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Robots: a lesson in US history

Plastics News’ China Web site recently published two automation-related stories: “North American robot sales shrink in 2009,” and “Fanuc building new factory in Shanghai.” The stories made me think about the relationship between U.S. jobs, China and robots.
When I joined Plastics News, my first impression of U.S. manufacturing was of an industry filled with complaints and sometimes rage about China. That certainly hasn’t changed over the years. But the reason why people in our industry get upset isn’t as simple as I thought it was — China taking manufacturing business away from the U.S. The truth is, people interpret the term “business” in their own ways.
In many cases, the business entity stays, the profit stays, and the ownership and top management stay. Just the manufacturing jobs go away to lower-cost regions — like China.
Soon enough, I started to hear and write about U.S. manufacturers managing to beat “the China price,” so to speak. The trump card usually is the utilization of automation equipment. That makes perfect sense, doesn’t it? If China’s advantage lies in low-cost labor, you beat it by minimizing labor in the equation. Highly automated domestic manufacturing has other benefits: better quality, higher consistency, lower freight costs, shorter lead times, etc.
For a while, I truly believed automation was the solution for U.S. manufacturers suffering with the “China problem.” It’s simple: Robots defeat cheap Chinese workers. Problem solved.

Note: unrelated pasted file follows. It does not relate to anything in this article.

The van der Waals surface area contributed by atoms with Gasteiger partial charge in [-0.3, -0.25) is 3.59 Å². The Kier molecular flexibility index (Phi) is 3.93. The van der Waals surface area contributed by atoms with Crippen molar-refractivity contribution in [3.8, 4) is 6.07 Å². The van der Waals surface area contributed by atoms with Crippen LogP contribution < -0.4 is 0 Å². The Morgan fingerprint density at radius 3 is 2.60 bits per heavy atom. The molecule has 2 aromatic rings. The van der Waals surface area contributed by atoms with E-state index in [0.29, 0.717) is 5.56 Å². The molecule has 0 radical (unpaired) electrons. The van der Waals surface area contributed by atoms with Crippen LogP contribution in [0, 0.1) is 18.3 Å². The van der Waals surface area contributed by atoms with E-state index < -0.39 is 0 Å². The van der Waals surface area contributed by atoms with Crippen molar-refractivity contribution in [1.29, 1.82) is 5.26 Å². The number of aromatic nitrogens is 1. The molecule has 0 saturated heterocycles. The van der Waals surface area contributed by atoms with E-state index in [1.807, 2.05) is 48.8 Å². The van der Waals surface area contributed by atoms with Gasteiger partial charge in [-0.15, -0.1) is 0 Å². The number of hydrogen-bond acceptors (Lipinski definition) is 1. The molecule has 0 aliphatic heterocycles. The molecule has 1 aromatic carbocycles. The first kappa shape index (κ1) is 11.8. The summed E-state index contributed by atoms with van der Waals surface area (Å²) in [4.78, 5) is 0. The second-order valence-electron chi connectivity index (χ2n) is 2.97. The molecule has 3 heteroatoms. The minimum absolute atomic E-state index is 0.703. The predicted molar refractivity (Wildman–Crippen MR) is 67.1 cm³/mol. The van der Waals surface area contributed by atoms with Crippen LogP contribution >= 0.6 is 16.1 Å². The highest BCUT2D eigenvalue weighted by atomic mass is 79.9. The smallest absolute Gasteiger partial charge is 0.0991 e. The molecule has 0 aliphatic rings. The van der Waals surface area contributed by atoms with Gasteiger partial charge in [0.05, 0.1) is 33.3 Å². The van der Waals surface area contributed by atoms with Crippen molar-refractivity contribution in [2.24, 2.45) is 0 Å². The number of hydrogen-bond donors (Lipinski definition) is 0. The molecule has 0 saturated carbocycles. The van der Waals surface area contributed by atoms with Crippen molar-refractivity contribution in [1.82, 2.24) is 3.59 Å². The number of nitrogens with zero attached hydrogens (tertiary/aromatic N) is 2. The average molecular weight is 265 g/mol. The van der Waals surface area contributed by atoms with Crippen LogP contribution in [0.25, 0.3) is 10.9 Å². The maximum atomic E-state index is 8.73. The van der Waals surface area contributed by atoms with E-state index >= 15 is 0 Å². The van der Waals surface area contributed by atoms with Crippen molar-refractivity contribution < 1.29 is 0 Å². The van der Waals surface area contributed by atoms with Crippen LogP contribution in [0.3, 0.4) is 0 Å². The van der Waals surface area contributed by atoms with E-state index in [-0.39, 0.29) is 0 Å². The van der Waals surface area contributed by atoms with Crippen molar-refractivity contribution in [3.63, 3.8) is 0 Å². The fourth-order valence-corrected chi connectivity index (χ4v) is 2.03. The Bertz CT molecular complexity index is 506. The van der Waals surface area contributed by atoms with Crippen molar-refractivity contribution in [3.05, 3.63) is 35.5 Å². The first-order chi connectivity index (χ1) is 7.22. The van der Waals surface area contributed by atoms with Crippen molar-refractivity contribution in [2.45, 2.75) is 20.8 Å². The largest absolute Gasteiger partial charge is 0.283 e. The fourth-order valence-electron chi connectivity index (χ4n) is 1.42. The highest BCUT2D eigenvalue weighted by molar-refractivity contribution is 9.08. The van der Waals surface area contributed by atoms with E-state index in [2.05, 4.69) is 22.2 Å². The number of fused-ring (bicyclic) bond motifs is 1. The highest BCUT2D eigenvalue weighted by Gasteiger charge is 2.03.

But as time went by, China has remained a “problem” for U.S. manufacturing. Every once in a while, we write about companies moving manufacturing from China back to the United States. But the volume of such events isn’t significant enough to claim a trend, let alone victory.
Then, I realized my original thinking was naïve. Robots outperform and replace not only Chinese workers but also American workers. If the goal of U.S. manufacturing is to keep domestic jobs, ultimately robots are not the solution.
Meantime, China is quickly integrating automation into its manufacturing to offset labor cost hikes and improve quality.
Just because robot sales declined in North America does not mean the level of automation has decreased. Perhaps potential buyers are holding off spending during hard times.
But I would like to share some comments from a Japanese executive at Shanghai-Fanuc Robotics Co. Ltd. On the firm’s corporate Web site, Nobutoshi Torii capsulizes the history of industrial robots.
The world’s first industrial robot was developed in the U.S. by Unimation Inc., based on American engineer George Devol’s patents. In 1961 Condec Corp. -- which had purchased Unimation the preceding year -- delivered the world’s first production-line robot, to a General Motors Corp. factory in Trenton, N.J.
The technology was then transferred to other continents and advanced further. By the late ’70s, Nobutoshi said, Japan, Europe and North America respectively had developed their own servo-controlled industrial robots.
“However, the U.S. government was concerned with the unemployment rate, 7 percent at that time, and gave no investment or support for the development of robotics. Without government support, companies were reluctant to take the risk either to apply or develop robots. It was a strategic mistake,” Nobutoshi said.
Japan, on the other hand, made robotics the foundation of its industrial development from the 1980s forward, which led to the boom of the Japanese electronics and automotive industries.
Nobutoshi’s notes may be just one side of the story; nevertheless, he reflects on some realities that U.S. manufacturing faces.
At a time when Chinese competition enjoys government incentives on automation equipment, what are the highest priorities for U.S. manufacturing?
Maybe there is a second chance, after all.